Tag Archives: guilt

Finding Your Own Lane in “Semi-Retirement”

stratton mtn

On a family trip one summer to Vermont we stopped at a familiar ski area to ride its’ alpine slide.

For the uninitiated, an alpine slide starts at the top of a non-snow-covered mountain where you sit on a sled, with a control stick between your knees, and guide your own ride along the twists and turns of a trail down the hill to the bottom.

The best part about this summer slide at Bromley Mountain is that it’s a triple track – described as “North America’s first triple-tracked” alpine slide, 2/3 of a mile long.

Triple Track means (duh) that each rider has three tracks to chose from. As I remember they were labeled – Fast, Medium and Slow – or maybe the three tracks had more clever names like #1 -“Speed For Teens”, #2 – “Active Dads” and #3 – “Moms Who Are Very Cautious.”

Whatever their designations were, I chose – no surprise here  – the latter, the slowest but steady track, kind of my life mantra, expressed on the side of a mountain. My husband and teenage son picked the faster paths, then whizzed down the mountain on their own sleds.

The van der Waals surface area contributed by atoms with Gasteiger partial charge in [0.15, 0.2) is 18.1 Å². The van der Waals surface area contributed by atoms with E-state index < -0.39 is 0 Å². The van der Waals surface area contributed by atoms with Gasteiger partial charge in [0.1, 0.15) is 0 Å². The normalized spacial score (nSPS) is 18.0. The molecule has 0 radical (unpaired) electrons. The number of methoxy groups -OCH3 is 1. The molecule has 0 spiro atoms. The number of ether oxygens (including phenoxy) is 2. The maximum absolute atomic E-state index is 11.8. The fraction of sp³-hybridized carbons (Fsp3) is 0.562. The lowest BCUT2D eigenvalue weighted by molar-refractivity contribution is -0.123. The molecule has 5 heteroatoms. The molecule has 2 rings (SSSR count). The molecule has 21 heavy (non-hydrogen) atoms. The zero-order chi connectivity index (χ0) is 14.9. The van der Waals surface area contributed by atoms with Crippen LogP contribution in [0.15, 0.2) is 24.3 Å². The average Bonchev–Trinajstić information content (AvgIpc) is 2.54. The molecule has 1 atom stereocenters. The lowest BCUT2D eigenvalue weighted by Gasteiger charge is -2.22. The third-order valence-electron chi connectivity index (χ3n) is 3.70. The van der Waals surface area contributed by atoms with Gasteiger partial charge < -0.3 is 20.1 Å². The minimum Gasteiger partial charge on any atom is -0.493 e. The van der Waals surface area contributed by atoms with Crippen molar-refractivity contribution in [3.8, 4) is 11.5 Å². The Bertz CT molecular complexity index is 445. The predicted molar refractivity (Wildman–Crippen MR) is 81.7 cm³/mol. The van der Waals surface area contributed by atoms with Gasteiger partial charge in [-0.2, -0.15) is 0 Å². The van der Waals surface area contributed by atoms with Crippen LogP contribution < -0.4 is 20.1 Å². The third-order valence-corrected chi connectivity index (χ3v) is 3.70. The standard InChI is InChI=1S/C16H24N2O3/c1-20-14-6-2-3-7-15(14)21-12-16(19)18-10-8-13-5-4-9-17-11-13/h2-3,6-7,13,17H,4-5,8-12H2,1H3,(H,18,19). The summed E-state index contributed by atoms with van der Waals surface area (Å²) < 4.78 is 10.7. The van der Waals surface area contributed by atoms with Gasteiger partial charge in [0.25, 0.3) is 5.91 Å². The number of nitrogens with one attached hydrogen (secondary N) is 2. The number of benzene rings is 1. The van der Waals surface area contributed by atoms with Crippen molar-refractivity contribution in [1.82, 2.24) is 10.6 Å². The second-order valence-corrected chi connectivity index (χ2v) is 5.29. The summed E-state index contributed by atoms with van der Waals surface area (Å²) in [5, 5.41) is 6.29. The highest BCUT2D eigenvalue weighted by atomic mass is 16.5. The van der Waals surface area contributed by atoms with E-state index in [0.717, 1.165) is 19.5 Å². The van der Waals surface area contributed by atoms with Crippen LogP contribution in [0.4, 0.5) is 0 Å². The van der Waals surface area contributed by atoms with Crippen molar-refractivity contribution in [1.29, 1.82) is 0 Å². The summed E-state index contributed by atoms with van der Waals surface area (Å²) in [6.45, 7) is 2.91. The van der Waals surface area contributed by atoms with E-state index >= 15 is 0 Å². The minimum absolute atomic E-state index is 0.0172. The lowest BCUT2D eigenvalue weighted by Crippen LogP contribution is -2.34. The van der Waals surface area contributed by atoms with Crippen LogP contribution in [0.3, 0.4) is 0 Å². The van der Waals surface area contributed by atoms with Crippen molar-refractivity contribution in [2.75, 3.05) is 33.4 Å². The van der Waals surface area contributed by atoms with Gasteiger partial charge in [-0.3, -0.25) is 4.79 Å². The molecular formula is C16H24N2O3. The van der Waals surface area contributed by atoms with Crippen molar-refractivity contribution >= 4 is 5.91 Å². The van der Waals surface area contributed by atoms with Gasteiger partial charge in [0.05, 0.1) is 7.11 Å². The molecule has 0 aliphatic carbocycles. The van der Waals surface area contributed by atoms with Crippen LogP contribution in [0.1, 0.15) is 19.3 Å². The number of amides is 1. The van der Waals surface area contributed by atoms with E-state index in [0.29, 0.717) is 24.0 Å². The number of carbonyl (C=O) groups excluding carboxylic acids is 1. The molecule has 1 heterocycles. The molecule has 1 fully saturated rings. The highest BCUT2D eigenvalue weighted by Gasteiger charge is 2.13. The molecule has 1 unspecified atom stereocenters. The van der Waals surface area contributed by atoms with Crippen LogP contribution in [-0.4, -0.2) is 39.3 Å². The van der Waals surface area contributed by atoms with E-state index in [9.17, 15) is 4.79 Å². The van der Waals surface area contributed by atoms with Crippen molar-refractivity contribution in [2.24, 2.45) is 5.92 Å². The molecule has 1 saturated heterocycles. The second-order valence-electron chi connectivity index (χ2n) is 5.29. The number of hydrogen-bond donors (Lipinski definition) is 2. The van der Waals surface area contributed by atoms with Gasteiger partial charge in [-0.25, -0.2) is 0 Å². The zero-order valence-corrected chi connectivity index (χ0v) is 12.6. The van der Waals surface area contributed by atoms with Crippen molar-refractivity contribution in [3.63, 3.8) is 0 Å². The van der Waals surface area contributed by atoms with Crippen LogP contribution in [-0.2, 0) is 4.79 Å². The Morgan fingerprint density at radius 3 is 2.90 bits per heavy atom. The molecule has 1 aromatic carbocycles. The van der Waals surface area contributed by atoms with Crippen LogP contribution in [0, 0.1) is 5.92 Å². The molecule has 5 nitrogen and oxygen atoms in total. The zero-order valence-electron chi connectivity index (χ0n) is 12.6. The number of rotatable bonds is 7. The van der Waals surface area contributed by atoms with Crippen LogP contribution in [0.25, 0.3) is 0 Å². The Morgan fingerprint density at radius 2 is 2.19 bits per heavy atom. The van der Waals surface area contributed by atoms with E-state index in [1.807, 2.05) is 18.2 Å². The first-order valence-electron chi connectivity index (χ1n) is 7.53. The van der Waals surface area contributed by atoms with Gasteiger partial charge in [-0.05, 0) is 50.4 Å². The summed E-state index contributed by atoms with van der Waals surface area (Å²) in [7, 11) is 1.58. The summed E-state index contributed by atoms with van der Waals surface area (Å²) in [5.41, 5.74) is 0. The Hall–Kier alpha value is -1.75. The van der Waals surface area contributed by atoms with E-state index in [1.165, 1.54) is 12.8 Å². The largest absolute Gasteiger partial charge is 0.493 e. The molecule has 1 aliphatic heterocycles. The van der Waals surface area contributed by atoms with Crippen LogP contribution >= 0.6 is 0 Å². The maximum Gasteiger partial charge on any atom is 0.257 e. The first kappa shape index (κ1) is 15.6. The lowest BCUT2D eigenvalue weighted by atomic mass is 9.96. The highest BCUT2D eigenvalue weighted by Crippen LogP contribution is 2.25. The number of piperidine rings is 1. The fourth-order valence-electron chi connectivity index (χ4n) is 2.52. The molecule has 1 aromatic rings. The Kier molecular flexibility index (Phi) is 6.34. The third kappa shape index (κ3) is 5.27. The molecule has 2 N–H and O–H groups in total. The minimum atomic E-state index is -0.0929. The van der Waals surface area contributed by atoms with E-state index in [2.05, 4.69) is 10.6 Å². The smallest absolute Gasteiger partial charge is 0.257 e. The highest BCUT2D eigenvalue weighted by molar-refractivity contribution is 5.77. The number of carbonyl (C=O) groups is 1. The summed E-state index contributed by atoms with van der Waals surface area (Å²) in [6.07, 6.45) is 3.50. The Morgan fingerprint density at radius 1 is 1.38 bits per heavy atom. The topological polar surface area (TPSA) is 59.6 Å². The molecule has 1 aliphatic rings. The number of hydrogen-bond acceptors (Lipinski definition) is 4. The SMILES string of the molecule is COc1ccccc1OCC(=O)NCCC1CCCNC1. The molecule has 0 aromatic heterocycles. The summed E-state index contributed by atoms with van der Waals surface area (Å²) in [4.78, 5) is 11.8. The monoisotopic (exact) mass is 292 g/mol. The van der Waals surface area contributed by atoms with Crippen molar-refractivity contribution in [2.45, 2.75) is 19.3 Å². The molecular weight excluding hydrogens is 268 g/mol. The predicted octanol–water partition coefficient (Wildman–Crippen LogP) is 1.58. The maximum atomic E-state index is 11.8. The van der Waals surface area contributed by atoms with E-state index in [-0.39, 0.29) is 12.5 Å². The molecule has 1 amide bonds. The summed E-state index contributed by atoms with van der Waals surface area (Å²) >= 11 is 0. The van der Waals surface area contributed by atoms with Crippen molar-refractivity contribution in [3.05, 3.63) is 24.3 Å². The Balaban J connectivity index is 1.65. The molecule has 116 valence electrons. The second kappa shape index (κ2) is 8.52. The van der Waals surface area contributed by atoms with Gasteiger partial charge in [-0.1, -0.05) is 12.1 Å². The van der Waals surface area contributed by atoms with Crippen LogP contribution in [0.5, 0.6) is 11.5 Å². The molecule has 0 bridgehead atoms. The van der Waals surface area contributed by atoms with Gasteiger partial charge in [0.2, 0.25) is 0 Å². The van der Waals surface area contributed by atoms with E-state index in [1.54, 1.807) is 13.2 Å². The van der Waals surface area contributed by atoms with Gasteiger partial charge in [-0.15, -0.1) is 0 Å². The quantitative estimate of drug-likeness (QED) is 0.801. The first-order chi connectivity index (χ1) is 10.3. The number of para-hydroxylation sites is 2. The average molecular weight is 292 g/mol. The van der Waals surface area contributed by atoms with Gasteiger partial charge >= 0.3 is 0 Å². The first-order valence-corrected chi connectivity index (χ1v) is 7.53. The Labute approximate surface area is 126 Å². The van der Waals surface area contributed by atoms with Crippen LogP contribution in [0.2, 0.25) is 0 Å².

They were waiting for me when I arrived, five minutes later, having applied my own s-l-o-w sled’s brake multiple times as I approached every sharp turn and fast straightaway.

That triple alpine track was made for me – I like to be in charge of my own ride. I love the opportunity to choose my lane. If only life was like that alpine track.

Lately I have been veering from lane to lane.

One day I am happily zooming around with multiple plans and projects, volunteering, lunching with friends, going to meetings. The next I am contentedly at home by myself – along with our trusty terrier at my side – thinking that nothing is better than being able to sit alone in a comfortable chair (I know, don’t sit too long! bad for your health. I get it) – and write.